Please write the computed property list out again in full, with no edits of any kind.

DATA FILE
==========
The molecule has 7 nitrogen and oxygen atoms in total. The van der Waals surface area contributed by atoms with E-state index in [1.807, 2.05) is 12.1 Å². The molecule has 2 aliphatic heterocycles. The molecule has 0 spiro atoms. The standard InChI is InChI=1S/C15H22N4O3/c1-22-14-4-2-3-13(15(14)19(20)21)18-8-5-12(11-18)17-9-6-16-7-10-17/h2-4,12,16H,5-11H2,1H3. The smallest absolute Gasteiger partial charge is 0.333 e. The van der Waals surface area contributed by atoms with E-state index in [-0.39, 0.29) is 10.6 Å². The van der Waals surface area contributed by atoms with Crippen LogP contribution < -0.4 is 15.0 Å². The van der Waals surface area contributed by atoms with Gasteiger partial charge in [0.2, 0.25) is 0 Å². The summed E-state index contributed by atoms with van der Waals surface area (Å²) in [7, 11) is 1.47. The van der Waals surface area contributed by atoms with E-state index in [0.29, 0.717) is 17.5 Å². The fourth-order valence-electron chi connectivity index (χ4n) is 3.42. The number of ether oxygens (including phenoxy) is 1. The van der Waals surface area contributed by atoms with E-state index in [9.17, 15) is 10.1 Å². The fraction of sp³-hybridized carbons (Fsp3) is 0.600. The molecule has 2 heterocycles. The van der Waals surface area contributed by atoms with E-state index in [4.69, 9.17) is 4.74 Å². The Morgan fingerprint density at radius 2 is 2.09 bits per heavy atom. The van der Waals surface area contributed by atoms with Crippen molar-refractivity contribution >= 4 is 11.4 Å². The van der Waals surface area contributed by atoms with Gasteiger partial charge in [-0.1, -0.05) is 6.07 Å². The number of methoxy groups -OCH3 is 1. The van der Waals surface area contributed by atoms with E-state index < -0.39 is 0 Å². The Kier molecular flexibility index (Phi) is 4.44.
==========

The molecule has 7 nitrogen and oxygen atoms in total. The van der Waals surface area contributed by atoms with E-state index in [1.807, 2.05) is 12.1 Å². The molecule has 2 aliphatic heterocycles. The molecule has 0 spiro atoms. The standard InChI is InChI=1S/C15H22N4O3/c1-22-14-4-2-3-13(15(14)19(20)21)18-8-5-12(11-18)17-9-6-16-7-10-17/h2-4,12,16H,5-11H2,1H3. The smallest absolute Gasteiger partial charge is 0.333 e. The van der Waals surface area contributed by atoms with E-state index in [-0.39, 0.29) is 10.6 Å². The van der Waals surface area contributed by atoms with Crippen LogP contribution < -0.4 is 15.0 Å². The van der Waals surface area contributed by atoms with Gasteiger partial charge in [0.2, 0.25) is 0 Å². The summed E-state index contributed by atoms with van der Waals surface area (Å²) in [7, 11) is 1.47. The van der Waals surface area contributed by atoms with E-state index in [0.29, 0.717) is 17.5 Å². The fourth-order valence-electron chi connectivity index (χ4n) is 3.42. The number of ether oxygens (including phenoxy) is 1. The van der Waals surface area contributed by atoms with E-state index in [9.17, 15) is 10.1 Å². The fraction of sp³-hybridized carbons (Fsp3) is 0.600. The molecule has 2 heterocycles. The van der Waals surface area contributed by atoms with E-state index in [4.69, 9.17) is 4.74 Å². The Morgan fingerprint density at radius 2 is 2.09 bits per heavy atom. The van der Waals surface area contributed by atoms with Crippen molar-refractivity contribution >= 4 is 11.4 Å². The van der Waals surface area contributed by atoms with Gasteiger partial charge in [-0.1, -0.05) is 6.07 Å². The number of methoxy groups -OCH3 is 1. The van der Waals surface area contributed by atoms with E-state index < -0.39 is 0 Å². The Kier molecular flexibility index (Phi) is 4.44.